"Where in Park Slope can I get a bowl
of wonton soup, the gingery kind with gossamer wonton wrappers?"
"What about a decent Indian curry?"
Pose those questions to any Park Slope foodie and you’ll receive the "Don’t even ask" New York eye roll. "Not in this neighborhood," they’ll tell you. Until recently, if you mentioned a yen for escargots or bouillabaisse, there’d be no end to the "they have it, and we don’t" whining and hand wringing.
While the area is challenged in the Chinese and Indian cuisine departments, those who crave traditional French cooking in a setting that isn’t lace curtain cute, are in luck. In August, Christine and Bill Snell, neighborhood folk, and owners of the much-loved bistro Loulou in Fort Greene, opened Park Slope’s first "country style" French bistro on Fifth Avenue, Cocotte.
What chef Bill Snell, who originated Loulou’s popular, seafood-based menu, with executive chef Manuel Rueda, offers at Cocotte are true French classics: escargots, foie gras and crepes.
There is something daring about Snell’s "here are the classics, don’t you love them?" menu. In fact, little has been done to lighten the dishes.
That is all for the good.
Snell’s dishes, and pastry chef Valerie Pryor’s desserts, are often rich, yet not cloying, and they’re lusty. Nothing timid comes out of their kitchen.
What a diner must do to enjoy a meal at Cocotte is to embrace the ingredients that make classic French dishes so delicious: butter and cream.
One should simply abandon the idea of restraint, and say, "Tonight I’m indulging. I’m going to order a good bottle of wine and eat whatever appeals to me," and then dive, fork first, into the experience. (If you’re a killjoy, there are raw oysters, a few salads and grilled fish that can be ordered without sauce, but Cocotte isn’t the place for self-denial.)
Part of the pleasure of Cocotte is the dining room, which has none of the standard, cliched bistro accoutrements: no huge mirrors; no copper-colored walls; no French Provencal fabrics or lace curtains. The mood is country farmhouse, but this is the dining room of a prosperous farm, not a hardscrabble one. In the evening, the room is dark and moody with wall sconces replacing overhead lighting and candles on the tables casting a soft, flattering glow. Tables are rough-hewn wood and, for better or worse, so are the hard-bottomed chairs.
Of the appetizers we tried, the foie gras with raisin brioche bread pudding and leeks in a port wine glaze was the most complex and delicious. Take a forkful of the buttery duck liver, with its winy flavor and perfectly seared edge. Add to your fork a bit of the airy, souffle-like, not sweet, bread pudding, and it’s like holding a meaty, winy, bit of cloud in your mouth. The port wine glaze lent just the tiniest bit of sweetness and an edge of bitterness that made for blissful, sensory overload.
Seafood chowder with a light, creamy broth was loaded with briny clam flavor, and frog legs, that looked like they might have belonged to a svelte Cornish hen, tasted like delicate white fish and, yes, a little like white chicken meat. The legs, sauteed in garlic butter, were served with ethereal, sage-flecked gnocchi - another interesting play of textures. The legs, tender yet still a bit chewy, contrasted beautifully with the gnocchi. [Editors note: The frog legs have since been taken off the menu.]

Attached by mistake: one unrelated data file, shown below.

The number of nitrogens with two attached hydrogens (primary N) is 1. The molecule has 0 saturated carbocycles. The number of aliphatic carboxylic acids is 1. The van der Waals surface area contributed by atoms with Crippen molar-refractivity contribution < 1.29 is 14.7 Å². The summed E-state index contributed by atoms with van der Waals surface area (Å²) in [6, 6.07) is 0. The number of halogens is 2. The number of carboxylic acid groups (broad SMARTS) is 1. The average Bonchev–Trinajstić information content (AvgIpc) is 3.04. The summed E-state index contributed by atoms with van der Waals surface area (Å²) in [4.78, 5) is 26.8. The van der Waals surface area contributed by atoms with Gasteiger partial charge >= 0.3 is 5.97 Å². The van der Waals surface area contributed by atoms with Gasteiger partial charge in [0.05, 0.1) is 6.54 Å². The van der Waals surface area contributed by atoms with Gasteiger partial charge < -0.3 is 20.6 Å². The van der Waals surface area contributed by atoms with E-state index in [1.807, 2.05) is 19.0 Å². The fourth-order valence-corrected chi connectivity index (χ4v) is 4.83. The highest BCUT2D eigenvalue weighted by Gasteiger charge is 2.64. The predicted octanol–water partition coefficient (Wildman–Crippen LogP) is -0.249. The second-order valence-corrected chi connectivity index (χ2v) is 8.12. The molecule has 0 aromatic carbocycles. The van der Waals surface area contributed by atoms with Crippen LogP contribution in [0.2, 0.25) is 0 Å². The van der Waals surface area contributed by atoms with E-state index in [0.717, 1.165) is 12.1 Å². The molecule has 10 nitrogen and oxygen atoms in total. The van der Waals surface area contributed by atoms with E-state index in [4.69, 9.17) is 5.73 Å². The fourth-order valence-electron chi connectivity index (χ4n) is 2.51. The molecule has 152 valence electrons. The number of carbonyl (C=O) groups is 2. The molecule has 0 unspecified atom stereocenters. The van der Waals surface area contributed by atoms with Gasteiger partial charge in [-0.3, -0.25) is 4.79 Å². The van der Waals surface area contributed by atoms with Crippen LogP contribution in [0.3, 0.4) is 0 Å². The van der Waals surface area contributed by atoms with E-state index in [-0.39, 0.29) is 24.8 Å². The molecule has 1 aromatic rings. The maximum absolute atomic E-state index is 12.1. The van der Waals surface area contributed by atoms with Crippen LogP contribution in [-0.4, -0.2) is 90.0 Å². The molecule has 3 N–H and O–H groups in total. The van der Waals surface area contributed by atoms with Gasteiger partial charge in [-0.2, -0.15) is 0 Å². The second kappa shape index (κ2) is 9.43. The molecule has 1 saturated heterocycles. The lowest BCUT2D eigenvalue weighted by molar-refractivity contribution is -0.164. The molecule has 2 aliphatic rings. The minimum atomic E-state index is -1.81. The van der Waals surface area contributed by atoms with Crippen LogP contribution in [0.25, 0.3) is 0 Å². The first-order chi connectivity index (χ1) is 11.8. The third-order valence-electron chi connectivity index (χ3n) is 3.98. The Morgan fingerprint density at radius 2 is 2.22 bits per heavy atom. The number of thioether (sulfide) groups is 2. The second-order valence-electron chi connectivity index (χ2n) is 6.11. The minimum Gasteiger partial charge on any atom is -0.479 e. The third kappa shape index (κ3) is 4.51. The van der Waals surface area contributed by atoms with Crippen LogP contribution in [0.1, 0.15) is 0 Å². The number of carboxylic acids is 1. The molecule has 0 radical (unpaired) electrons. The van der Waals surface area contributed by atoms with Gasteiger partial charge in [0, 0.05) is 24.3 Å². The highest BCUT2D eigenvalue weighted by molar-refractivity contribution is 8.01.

I found the escargot a la bourguignonne (snails in parsley, garlic and butter), pungent and nicely garlicky, but somewhat greasy, and the snails, though tender, had little flavor. My dining companion, on the other hand, adored it.
Each evening a whole grilled fish of the day is offered. The daurade (sea bream) was perfectly grilled, moist inside, with skin so crisp it crackled. The fish, served over a dense mound of scallion-flavored mashed potatoes and thin, crisp asparagus, sat in a small puddle of chunky roasted tomato and caper beurre blanc (butter and wine sauce). The sauce tasted of ripe, sweet, summer tomatoes, and the capers lent the dish a salty quality that perfectly complemented the sweet fish.
One delicious, but over-the-top entree, is the veal in a cream sauce. The edge of the veal is seared and crisp. The cream sauce, although full of veal flavor, was too rich. On the plate are crisp haricot verts (thin string beans) that are a pleasant contrast to the richness of the meat, but an accompanying potato galette (a layered potato cake), while utterly, decadently delicious, made for a heavy threesome.
Pryor’s desserts follow entrees with a similar nod to tradition. Her creme brulee is hands down the finest creme brulee I’ve had this year. The creme is delicately lemon-flavored and so silky that it must be savored very slowly. Over the top of the creme is caramelized sugar, as thin and crackly as a fall leaf, tasting (in a good way) like grilled marshmallows. Candied pieces of lemon rind added a little chewiness - what a sinful delight!
A chilled strawberry Sauvignon souffle was less successful. It tasted too much like whipped cream and not enough like strawberries, but a multi-layered chocolate Grand Marnier torte, served in a slice that could satisfy a table of six, had the consistency of devil’s food cake with the slightly bitter edge of good, dark chocolate.
Christine Snell has momentarily taken leave of Loulou to oversee the dining room of the Snells’ new venture. With her good humor and honest appreciation of her patrons, she creates an aura of friendship that adds one more element of pleasure to dining at Cocotte.
Cocotte (337 Fifth Ave. at Fourth Street in Park Slope) accepts cash only. Entrees: $8-$21. For reservations, call (718) 832-6848.
©2002 Community News Group
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